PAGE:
The BTC elections of 2005 and 2010 were marked by extensive violence. However, unlike the earlier elections of  the BTAD, this time the region has not bore the brunt of severe violence, barring a few low intensity clashes. The council elections have maintained comparatively higher voter turnout—in 2010 BTAD elections, voter turnout was 77 % and in these elections the turnout was about 75 %.[vi]   Out of the 2,778 polling booths, 480 booths were identified as very sensitive and over 730 as sensitive. The population of BTAD can be, by and large divided in to two segments—Bodos and non-Bodos. The major issue of the non-Bodos so far, is security while the Bodos voted largely for governance, development, infrastructure and delivery-related issues. A section of non-Bodo voters voted for the BPF too. Perhaps one should recall the  massacre of 57 Muslims, shot dead by Bodo militants in Baksa District of Assam, for allegedly not voting for the BPF candidate in the 2014 Lok Sabha elections (Siddique 2014a, 2014b).

Conclusion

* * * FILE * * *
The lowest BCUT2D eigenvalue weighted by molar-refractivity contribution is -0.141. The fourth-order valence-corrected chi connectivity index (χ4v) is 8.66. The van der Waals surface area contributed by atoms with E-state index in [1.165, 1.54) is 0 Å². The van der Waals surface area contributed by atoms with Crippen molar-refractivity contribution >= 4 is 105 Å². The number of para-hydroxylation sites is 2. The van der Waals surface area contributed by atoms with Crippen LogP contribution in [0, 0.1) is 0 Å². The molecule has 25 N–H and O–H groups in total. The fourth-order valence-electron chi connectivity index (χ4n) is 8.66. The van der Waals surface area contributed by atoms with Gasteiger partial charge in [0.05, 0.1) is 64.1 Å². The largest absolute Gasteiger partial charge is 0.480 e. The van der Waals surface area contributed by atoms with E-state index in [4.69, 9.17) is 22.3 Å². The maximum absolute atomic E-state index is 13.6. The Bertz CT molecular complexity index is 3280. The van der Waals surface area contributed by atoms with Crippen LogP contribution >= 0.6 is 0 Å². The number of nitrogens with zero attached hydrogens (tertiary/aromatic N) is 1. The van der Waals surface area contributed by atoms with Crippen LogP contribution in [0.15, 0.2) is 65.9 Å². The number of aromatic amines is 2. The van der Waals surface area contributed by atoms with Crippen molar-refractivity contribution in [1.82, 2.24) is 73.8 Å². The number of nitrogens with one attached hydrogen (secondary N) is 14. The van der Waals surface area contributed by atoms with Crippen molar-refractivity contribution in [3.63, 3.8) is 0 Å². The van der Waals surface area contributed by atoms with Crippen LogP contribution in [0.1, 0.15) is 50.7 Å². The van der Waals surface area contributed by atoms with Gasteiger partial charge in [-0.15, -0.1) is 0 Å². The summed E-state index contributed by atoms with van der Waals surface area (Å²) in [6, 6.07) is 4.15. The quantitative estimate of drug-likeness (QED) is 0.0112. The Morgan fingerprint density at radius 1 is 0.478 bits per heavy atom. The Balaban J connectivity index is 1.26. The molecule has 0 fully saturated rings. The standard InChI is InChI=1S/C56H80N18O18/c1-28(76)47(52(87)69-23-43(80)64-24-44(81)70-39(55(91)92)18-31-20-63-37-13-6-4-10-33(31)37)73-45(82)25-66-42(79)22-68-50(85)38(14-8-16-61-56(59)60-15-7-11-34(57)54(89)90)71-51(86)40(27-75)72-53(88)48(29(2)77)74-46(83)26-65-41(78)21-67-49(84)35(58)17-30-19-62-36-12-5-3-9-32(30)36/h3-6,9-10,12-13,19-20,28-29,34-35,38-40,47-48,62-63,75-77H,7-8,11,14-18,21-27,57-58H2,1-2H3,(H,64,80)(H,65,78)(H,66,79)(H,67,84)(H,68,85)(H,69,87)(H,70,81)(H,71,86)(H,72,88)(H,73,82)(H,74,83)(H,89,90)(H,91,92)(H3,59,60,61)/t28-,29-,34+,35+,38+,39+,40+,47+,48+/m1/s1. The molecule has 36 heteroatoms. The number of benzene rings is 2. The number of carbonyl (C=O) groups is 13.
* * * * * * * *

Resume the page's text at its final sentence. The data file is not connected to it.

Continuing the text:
The seats of the council have been won by diverse political parties, for the first time in the elections. BPF could emerge as the single largest seat? winning party, because of the division of non-Bodo votes. Nonetheless, for the first time BPF faced a stiff competition from its opponents in the form of PCDR and SJA. Bodo masses have understood, though lately, the issues of development and governance, and the same was reflected in their voting pattern. As a result, the PCDR that fought the elections on the issues of development and corruption in its very first elections has come up with an impressive result. The non-Bodo citizens are still struggling with the issues of security of their life and property, continue to remain insecure under the undemocratic structure of the BTAD.  INC, the ruling party of Assam, has severely failed to contain the violence in the BTAD, therefore, the voters of the autonomous council have lost faith in the party, resulting in the complete whitewash of the party.